Fast-forward to 1963. UC Davis viticulture professor Goheen was searching California vineyards for virus-free vines that could provide clean material for propagation. He found a small plot of clean Mission vines, and the owner said he had obtained his budwood from “a mysterious planting in the woods of Amador County.”
Goheen contacted Amador County farm advisor Bob Plaister, who agreed to take him to the site, by then in private hands. To his surprise, Goheen was not welcomed with open arms.
In a 1982 letter, Goheen wrote of his first visit to what he believed to be an abandoned University of California experimental station. In 1963, the owner was a Mr. Fantozzi, a stonemason in nearby Jackson. Goheen wrote that Mr. Fantozzi “was very suspicious of my motives when he learned that I was associated with the University of California. The reason for the suspicion was not apparent to me at first because my intent was purely to check whether any vines might still be alive in the mystery plot.
“The story unfolded that Mr. Fantozzi had inherited the land upon which the vines had been grown from his parents, who in turn had obtained title to the land through squatter’s rights.”
Apparently, at one time the heirs of the original owners had joined the University of California in attempting to reclaim the property. “The Fantozzis won their claim, and in their eyes, the university was among the bad guys,” Goheen reported. “As soon as Mr. Fantozzi learned that I was associated with the university he bristled.”
Goheen eventually talked his way onto the property. He found vines, but not much of a vineyard. “The plants were abandoned as far as cultivation or irrigation [goes] and the native vegetation of the foothills area gradually encroached to reclaim the land. Bushes and trees grew at random among the vines and fruit plants, but the outlines of the vine rows, the roads, the reservoir and foundation of the buildings remained.”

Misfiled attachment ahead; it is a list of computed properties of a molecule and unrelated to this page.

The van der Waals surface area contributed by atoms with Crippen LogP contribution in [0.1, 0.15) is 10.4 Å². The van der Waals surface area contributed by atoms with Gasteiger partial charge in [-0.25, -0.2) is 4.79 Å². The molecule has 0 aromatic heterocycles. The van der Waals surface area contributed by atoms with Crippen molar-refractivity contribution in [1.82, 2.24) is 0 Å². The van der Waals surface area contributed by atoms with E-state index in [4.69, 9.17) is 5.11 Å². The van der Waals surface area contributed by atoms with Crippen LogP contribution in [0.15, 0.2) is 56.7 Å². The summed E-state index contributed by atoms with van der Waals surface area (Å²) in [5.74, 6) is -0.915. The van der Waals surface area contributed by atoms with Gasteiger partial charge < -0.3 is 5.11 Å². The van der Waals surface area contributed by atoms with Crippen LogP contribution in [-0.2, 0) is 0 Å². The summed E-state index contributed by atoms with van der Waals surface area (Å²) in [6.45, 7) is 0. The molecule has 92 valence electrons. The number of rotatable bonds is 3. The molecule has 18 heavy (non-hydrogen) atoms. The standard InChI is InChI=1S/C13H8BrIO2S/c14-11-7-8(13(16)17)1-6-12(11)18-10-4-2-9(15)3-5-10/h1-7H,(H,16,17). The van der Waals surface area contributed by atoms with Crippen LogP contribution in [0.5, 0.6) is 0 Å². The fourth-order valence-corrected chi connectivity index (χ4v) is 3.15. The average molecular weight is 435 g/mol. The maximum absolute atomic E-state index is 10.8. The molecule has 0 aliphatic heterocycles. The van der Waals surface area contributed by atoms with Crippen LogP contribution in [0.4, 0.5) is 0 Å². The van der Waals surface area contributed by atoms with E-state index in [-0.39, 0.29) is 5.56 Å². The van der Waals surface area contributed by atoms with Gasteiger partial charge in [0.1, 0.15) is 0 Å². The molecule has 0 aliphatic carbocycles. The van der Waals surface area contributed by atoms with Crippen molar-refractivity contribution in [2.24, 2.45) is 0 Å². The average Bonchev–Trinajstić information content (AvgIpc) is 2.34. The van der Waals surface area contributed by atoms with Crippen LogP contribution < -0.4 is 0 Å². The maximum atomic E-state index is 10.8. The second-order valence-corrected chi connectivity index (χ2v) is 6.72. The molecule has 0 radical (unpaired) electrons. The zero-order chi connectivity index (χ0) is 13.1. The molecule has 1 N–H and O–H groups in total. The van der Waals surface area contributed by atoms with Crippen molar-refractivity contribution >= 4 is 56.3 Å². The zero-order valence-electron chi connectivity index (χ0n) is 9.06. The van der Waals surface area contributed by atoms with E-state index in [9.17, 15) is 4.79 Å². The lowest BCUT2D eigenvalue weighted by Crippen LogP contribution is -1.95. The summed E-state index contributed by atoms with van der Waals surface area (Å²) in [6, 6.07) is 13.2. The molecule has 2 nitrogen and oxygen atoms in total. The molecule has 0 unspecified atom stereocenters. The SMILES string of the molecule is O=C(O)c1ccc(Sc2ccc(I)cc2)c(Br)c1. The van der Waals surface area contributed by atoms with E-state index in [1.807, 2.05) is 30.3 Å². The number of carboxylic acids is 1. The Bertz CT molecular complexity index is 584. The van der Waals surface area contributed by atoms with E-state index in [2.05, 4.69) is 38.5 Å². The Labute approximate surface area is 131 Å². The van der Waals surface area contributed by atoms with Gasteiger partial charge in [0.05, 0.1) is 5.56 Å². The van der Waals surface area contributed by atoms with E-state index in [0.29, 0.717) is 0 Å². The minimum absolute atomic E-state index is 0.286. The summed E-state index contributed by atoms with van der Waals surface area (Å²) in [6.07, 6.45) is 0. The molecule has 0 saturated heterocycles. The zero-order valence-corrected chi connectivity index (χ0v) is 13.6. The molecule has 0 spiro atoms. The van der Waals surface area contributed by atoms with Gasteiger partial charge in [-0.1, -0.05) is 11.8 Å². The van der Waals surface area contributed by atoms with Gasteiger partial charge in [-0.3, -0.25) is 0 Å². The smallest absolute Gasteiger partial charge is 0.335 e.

Intrigued, he went to the library at UC Berkeley and sifted through professor Hilgard’s old papers. Among them, he found a map of the vineyard.
This was, in Jim Wolpert’s words, “an amazing archeological stroke.” The map allowed Goheen to identify rows of vines and told him what they were. The planting consisted mostly of arcane varieties such as Vermentino, Rothgipfler and Gamay Teinturier. But there were also some Cabernet Sauvignon and Sauvignon Blanc vines. Goheen took cuttings and brought them back down to Davis for propagation.
Goheen couldn’t have known that his work would contribute to the phenomenon of $150 Cabernets. He wasn’t particularly interested in scions. What excited him, at a time when the university was trying to become a source of clean budwood for the California wine industry, was that he had found new vines that appeared to be virus-free.
The Jackson selection of Cabernet Sauvignon was subsequently certified as UC Davis Clone 6 and is fast becoming a small but distinctive ingredient in top Napa Valley Cabernets. More than 100 years after the Gold Rush, Austin Goheen had struck a viticultural mother lode in them thar hills.
Smith is writer-at-large for Wine & Spirits Magazine.